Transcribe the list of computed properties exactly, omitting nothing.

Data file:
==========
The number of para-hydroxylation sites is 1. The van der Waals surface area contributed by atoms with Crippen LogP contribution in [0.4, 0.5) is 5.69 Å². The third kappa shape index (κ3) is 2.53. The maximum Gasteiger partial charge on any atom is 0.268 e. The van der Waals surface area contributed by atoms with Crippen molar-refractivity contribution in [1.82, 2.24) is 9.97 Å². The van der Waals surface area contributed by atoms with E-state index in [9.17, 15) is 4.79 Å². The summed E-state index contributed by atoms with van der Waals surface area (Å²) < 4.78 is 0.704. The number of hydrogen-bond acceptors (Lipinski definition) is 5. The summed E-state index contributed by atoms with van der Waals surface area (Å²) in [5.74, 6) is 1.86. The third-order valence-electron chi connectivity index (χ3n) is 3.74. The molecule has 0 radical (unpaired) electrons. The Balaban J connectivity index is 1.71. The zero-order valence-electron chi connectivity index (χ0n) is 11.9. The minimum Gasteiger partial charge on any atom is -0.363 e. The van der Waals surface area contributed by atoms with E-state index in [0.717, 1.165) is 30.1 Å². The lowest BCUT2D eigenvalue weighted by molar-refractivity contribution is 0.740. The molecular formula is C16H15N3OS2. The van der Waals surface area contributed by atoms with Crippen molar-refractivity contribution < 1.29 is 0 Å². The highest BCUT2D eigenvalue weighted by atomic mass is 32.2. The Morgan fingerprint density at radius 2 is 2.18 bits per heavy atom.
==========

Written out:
The number of para-hydroxylation sites is 1. The van der Waals surface area contributed by atoms with Crippen LogP contribution in [0.4, 0.5) is 5.69 Å². The third kappa shape index (κ3) is 2.53. The maximum Gasteiger partial charge on any atom is 0.268 e. The van der Waals surface area contributed by atoms with Crippen molar-refractivity contribution in [1.82, 2.24) is 9.97 Å². The van der Waals surface area contributed by atoms with E-state index in [9.17, 15) is 4.79 Å². The summed E-state index contributed by atoms with van der Waals surface area (Å²) < 4.78 is 0.704. The number of hydrogen-bond acceptors (Lipinski definition) is 5. The summed E-state index contributed by atoms with van der Waals surface area (Å²) in [5.74, 6) is 1.86. The third-order valence-electron chi connectivity index (χ3n) is 3.74. The molecule has 0 radical (unpaired) electrons. The Balaban J connectivity index is 1.71. The zero-order valence-electron chi connectivity index (χ0n) is 11.9. The minimum Gasteiger partial charge on any atom is -0.363 e. The van der Waals surface area contributed by atoms with E-state index in [0.717, 1.165) is 30.1 Å². The lowest BCUT2D eigenvalue weighted by molar-refractivity contribution is 0.740. The molecular formula is C16H15N3OS2. The van der Waals surface area contributed by atoms with Crippen molar-refractivity contribution < 1.29 is 0 Å². The highest BCUT2D eigenvalue weighted by atomic mass is 32.2. The Morgan fingerprint density at radius 2 is 2.18 bits per heavy atom.